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The Daily Wildcat

The Daily Wildcat

 

    The edgy side of paper

    Local artist Betsy Farmer shows her work to UA art professor Andy Polk Saturday evening at the opening of the Paperworks show at the Dinnerware Art Gallery downtown. Betsy Farmer is a member of the Paperworks art collective that specializes in paper and book art; Farmer specializes in fiber work and papermaking.
    Local artist Betsy Farmer shows her work to UA art professor Andy Polk Saturday evening at the opening of the Paperworks show at the Dinnerware Art Gallery downtown. Betsy Farmer is a member of the Paperworks art collective that specializes in paper and book art; Farmer specializes in fiber work and papermaking.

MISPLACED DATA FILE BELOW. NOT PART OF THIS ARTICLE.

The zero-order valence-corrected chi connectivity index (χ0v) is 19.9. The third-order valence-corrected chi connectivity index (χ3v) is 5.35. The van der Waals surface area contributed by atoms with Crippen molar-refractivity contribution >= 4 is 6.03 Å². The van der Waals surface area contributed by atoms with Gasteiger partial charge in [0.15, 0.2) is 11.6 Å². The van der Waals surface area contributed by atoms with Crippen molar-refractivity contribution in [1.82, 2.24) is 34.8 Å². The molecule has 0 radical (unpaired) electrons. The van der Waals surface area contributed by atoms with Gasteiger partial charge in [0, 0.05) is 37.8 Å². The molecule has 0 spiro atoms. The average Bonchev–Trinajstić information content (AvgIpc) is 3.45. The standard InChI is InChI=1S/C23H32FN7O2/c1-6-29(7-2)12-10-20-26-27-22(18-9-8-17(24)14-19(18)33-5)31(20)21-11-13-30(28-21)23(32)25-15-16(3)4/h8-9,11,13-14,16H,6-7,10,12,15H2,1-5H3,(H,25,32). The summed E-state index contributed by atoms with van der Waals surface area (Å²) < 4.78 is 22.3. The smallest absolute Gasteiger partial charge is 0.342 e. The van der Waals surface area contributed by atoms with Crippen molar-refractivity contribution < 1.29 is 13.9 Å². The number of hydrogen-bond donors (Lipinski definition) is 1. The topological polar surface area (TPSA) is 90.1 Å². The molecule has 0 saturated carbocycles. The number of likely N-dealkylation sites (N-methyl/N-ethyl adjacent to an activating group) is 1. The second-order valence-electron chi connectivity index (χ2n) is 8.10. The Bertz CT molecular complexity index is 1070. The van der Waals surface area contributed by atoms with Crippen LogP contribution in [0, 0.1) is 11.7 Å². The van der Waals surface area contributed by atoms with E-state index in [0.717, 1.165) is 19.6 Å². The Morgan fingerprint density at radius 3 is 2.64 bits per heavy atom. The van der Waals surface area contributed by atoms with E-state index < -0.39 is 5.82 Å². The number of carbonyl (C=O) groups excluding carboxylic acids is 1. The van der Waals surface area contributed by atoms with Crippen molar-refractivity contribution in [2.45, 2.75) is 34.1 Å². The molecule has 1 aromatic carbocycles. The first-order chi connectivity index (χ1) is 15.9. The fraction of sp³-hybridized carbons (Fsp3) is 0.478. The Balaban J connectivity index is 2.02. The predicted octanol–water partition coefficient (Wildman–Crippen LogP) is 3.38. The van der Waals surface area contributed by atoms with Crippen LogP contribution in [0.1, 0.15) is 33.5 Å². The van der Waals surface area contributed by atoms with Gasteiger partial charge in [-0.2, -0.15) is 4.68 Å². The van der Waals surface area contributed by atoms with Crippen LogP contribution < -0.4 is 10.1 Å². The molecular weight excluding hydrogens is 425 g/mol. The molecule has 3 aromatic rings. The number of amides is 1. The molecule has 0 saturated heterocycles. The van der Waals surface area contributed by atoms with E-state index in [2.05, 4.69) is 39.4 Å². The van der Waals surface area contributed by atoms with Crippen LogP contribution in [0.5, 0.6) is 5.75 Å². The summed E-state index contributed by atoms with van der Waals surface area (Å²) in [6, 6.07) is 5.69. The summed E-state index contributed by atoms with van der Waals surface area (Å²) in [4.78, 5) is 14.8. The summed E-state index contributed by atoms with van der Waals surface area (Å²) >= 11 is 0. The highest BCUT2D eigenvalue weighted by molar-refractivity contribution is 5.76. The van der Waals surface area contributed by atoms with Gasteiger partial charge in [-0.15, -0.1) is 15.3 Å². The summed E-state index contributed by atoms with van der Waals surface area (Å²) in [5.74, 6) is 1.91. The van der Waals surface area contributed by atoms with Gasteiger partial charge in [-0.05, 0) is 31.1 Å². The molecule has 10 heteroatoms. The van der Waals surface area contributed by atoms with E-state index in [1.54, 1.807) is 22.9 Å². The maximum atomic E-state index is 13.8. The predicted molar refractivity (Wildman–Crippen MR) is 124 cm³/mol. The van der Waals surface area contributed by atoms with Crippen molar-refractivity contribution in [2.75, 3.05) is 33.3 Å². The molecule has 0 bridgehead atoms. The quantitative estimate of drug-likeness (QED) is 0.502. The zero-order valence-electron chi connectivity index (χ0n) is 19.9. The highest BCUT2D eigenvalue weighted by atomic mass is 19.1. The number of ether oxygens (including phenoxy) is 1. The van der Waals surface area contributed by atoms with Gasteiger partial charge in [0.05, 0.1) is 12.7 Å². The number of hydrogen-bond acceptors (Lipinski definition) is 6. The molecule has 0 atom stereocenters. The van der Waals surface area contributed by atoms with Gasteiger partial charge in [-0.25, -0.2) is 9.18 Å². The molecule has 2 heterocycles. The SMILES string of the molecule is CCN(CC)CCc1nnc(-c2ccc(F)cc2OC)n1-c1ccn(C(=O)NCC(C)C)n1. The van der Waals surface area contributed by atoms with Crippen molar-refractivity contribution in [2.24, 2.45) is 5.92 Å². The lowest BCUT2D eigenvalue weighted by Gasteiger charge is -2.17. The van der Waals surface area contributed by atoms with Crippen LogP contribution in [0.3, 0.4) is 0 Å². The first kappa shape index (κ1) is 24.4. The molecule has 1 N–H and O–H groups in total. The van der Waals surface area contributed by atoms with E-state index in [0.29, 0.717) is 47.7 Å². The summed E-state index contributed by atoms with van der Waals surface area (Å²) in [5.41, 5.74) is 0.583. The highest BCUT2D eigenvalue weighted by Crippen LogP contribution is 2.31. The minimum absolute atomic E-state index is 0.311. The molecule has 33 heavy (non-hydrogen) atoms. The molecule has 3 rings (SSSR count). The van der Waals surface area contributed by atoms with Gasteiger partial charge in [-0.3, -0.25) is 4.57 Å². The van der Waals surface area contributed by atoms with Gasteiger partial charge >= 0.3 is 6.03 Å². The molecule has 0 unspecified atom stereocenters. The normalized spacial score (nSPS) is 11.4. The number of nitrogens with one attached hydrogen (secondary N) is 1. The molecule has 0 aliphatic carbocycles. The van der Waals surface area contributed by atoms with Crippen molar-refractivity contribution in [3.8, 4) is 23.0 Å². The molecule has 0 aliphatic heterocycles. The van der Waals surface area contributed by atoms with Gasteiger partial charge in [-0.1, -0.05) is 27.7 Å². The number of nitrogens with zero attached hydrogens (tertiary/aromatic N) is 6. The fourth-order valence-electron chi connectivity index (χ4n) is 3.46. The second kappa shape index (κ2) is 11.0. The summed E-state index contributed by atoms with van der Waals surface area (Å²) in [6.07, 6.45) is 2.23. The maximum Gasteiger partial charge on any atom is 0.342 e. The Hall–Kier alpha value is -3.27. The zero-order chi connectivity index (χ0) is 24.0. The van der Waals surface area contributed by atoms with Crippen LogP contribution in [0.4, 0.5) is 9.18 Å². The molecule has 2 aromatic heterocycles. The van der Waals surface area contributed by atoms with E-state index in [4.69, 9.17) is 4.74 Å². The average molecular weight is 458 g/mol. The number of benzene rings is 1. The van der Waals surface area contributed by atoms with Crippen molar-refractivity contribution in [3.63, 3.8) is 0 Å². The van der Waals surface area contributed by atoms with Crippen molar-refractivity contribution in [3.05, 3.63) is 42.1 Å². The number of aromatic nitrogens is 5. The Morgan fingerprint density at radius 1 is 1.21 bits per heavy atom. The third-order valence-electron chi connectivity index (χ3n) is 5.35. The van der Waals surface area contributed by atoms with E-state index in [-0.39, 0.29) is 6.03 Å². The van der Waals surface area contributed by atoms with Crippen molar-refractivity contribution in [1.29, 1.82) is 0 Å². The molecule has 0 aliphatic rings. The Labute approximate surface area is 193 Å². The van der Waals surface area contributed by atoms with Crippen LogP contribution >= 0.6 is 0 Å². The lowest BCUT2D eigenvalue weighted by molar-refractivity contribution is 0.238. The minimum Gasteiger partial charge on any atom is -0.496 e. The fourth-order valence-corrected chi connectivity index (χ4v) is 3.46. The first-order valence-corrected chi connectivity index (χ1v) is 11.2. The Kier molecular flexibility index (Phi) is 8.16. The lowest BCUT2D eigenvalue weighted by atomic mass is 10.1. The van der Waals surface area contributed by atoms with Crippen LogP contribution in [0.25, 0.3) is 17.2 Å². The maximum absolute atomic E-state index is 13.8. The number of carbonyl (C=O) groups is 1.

Paper is a common material that we encounter every day. As with other common materials, artists have found ways to transform this medium and fashion it with their own creative ideas.

    “”The Art of Paperworks”” is an exhibit put on by Paperwords, the Sonoran Collective for Paper and Book Artists and is at Dinnerware Artspace, 264 E. Congress St. Despite the thought that most works on paper would be flat, the majority of the pieces in the show are three-dimensional and pop off the wall.

    Artist Nancy Stevens uses folded slips of paper glued onto her painted canvas to create the effect of wings ready to take flight in her piece, “”Five Feathers.””

    Judith Kohn’s “”Off the Grid”” pieces are paper sculptures where little squares or triangles pop off the page like empty advent calendars.